For me personally, I don’t tolerate mother guilt or wife guilt in my thought-stream, because I believe wholeheartedly in the above statement – I am a great mum and partner when I am a great ‘me’. I am at my best when I am actively pursuing my potential in some way or another, be it through sport or learning. If I let Mother Guilt prevent me from doing something which serves my wellbeing then resentment and frustration will be very close on my radar, and I choose not to spend my energy on those emotions, especially if their arrival is my doing. Sure, there are times where you something has to give and priorities shift, but this decision to shift does not have to be driven by guilt – it can be on our terms.
There is another line of thought as to why we need to give these forms of guilt the heave-ho when they compromise our ability to pursue something for ourselves – because we are setting a precedent for our children when they become parents. By being firm in saying to our families and friends “I am a mother/wife/partner, but I am also Leah, who loves to run, read books about sport and compete in triathlons”, we are helping our children appreciate that we are not JUST mums, and we are reminding our partners that we have individual identities within our partnerships – and that this is all OK.
Here is where I admit my television viewing tendencies without shame – I love watching The Great British Bake Off. Don’t ask me why, because I actually don’t know, but there’s a chance it has something to do with a love of cake, biscuits and bread. The winner of the 2105 series was a young mum named Nadiya Hussain. In her winning interview, she made a statement that has stuck with me since watching it:
“I am never ever going to place boundaries on myself again. I am never going to say I can’t do it. I’m never going to say maybe. I’m never going to say I don’t think I can. I can, and I will.”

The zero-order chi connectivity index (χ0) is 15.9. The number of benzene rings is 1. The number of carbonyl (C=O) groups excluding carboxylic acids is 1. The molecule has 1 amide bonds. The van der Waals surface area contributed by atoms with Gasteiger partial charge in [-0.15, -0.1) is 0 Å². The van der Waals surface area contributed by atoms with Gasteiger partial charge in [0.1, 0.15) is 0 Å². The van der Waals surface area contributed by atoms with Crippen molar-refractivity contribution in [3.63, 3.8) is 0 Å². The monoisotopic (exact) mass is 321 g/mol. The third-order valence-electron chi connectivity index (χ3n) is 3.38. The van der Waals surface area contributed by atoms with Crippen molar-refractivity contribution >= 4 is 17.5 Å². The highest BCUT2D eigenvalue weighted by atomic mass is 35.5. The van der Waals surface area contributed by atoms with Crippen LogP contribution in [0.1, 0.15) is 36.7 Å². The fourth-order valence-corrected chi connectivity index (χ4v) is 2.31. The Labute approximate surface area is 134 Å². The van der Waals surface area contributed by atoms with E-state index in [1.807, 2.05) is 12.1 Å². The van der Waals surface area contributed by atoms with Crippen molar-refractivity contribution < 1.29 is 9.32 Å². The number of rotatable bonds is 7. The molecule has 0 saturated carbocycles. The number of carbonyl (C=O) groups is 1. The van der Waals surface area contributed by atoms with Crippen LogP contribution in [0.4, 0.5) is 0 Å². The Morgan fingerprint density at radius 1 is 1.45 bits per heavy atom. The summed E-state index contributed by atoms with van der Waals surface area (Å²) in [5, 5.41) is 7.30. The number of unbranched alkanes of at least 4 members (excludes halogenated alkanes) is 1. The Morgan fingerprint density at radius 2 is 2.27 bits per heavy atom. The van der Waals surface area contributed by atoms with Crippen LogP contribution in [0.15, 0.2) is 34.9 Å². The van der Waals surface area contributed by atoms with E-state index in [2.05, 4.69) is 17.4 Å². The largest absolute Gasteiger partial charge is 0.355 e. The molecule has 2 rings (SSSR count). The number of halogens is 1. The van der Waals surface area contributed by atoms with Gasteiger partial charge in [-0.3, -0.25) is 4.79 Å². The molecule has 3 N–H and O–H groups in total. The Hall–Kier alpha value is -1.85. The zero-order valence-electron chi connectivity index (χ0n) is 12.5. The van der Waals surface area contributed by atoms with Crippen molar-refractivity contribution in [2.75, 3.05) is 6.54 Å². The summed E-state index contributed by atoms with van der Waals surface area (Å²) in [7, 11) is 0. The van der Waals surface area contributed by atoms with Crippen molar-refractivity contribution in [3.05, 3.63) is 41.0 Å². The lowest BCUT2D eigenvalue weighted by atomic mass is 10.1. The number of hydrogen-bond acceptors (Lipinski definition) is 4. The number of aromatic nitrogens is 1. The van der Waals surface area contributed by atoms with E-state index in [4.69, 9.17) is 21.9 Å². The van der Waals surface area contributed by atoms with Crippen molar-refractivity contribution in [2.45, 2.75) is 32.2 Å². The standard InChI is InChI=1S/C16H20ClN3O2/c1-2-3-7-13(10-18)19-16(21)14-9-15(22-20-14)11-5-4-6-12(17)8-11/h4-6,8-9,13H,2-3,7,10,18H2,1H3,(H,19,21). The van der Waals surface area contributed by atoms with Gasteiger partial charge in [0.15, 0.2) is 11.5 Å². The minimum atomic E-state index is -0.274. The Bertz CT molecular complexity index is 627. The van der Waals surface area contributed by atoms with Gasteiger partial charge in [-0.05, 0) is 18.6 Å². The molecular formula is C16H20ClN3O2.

One of the main boundaries Nadiya was referring to was the one she placed on herself as a mother. Being away from her sons, leaving them in the care of their (very willing) father and applying her time and energy to a pursuit that reflected her personal passions, interests and explored her potential, was a burden she carried with her throughout the entire series. It took winning for her to realise that it didn’t have to be this way and this was not a burden she needed to carry any more.
Be it baking, climbing, hiking, adventuring, or simply taking a few hours out of our week to nurture our souls, I think we can all take something out of Nadiya’s revelation and realisation of our worth to pursue our individual interests beyond our families. So let us say it together:
Let’s never ever allow guilt to place boundaries on ourselves again. Let’s not say we can’t do it because we feel selfish doing so. Let’s stop saying maybe, or thinking we can’t because we are afraid of placing our dreams and aspirations as a priority. We can, we will, and we should – with heads held high and without a skerrick of guilt.